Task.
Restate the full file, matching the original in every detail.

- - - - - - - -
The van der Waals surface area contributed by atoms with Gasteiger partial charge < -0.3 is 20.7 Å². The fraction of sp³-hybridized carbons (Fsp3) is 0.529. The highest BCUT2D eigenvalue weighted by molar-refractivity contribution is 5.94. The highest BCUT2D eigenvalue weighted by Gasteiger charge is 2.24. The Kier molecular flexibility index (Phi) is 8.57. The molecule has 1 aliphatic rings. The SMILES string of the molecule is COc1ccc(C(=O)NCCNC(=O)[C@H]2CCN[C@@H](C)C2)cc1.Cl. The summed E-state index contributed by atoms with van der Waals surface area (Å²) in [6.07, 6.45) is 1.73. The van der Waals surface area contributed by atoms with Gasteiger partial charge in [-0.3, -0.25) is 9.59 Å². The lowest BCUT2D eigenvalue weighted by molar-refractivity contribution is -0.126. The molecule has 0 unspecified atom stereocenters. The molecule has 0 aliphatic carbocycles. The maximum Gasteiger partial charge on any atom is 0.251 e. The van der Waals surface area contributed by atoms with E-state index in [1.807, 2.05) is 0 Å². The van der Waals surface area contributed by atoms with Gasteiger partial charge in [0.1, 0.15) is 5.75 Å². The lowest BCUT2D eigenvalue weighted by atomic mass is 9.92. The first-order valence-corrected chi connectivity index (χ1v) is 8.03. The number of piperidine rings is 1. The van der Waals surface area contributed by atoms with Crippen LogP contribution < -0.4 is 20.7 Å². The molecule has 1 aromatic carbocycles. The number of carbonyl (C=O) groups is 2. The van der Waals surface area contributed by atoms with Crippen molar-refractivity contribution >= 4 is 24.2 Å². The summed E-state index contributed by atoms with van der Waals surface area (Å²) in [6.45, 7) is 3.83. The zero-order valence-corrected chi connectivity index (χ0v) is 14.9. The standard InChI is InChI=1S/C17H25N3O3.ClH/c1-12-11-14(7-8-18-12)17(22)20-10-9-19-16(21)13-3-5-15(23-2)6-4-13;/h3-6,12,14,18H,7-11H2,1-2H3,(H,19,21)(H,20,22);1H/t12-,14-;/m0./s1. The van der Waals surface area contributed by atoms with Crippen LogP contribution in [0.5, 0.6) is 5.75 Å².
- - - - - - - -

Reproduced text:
The van der Waals surface area contributed by atoms with Gasteiger partial charge < -0.3 is 20.7 Å². The fraction of sp³-hybridized carbons (Fsp3) is 0.529. The highest BCUT2D eigenvalue weighted by molar-refractivity contribution is 5.94. The highest BCUT2D eigenvalue weighted by Gasteiger charge is 2.24. The Kier molecular flexibility index (Phi) is 8.57. The molecule has 1 aliphatic rings. The SMILES string of the molecule is COc1ccc(C(=O)NCCNC(=O)[C@H]2CCN[C@@H](C)C2)cc1.Cl. The summed E-state index contributed by atoms with van der Waals surface area (Å²) in [6.07, 6.45) is 1.73. The van der Waals surface area contributed by atoms with Gasteiger partial charge in [-0.3, -0.25) is 9.59 Å². The lowest BCUT2D eigenvalue weighted by molar-refractivity contribution is -0.126. The molecule has 0 unspecified atom stereocenters. The molecule has 0 aliphatic carbocycles. The maximum Gasteiger partial charge on any atom is 0.251 e. The van der Waals surface area contributed by atoms with E-state index in [1.807, 2.05) is 0 Å². The van der Waals surface area contributed by atoms with Gasteiger partial charge in [0.1, 0.15) is 5.75 Å². The lowest BCUT2D eigenvalue weighted by atomic mass is 9.92. The first-order valence-corrected chi connectivity index (χ1v) is 8.03. The number of piperidine rings is 1. The van der Waals surface area contributed by atoms with Crippen LogP contribution < -0.4 is 20.7 Å². The molecule has 1 aromatic carbocycles. The number of carbonyl (C=O) groups is 2. The van der Waals surface area contributed by atoms with Crippen molar-refractivity contribution >= 4 is 24.2 Å². The summed E-state index contributed by atoms with van der Waals surface area (Å²) in [6.45, 7) is 3.83. The zero-order valence-corrected chi connectivity index (χ0v) is 14.9. The standard InChI is InChI=1S/C17H25N3O3.ClH/c1-12-11-14(7-8-18-12)17(22)20-10-9-19-16(21)13-3-5-15(23-2)6-4-13;/h3-6,12,14,18H,7-11H2,1-2H3,(H,19,21)(H,20,22);1H/t12-,14-;/m0./s1. The van der Waals surface area contributed by atoms with Crippen LogP contribution in [0.5, 0.6) is 5.75 Å².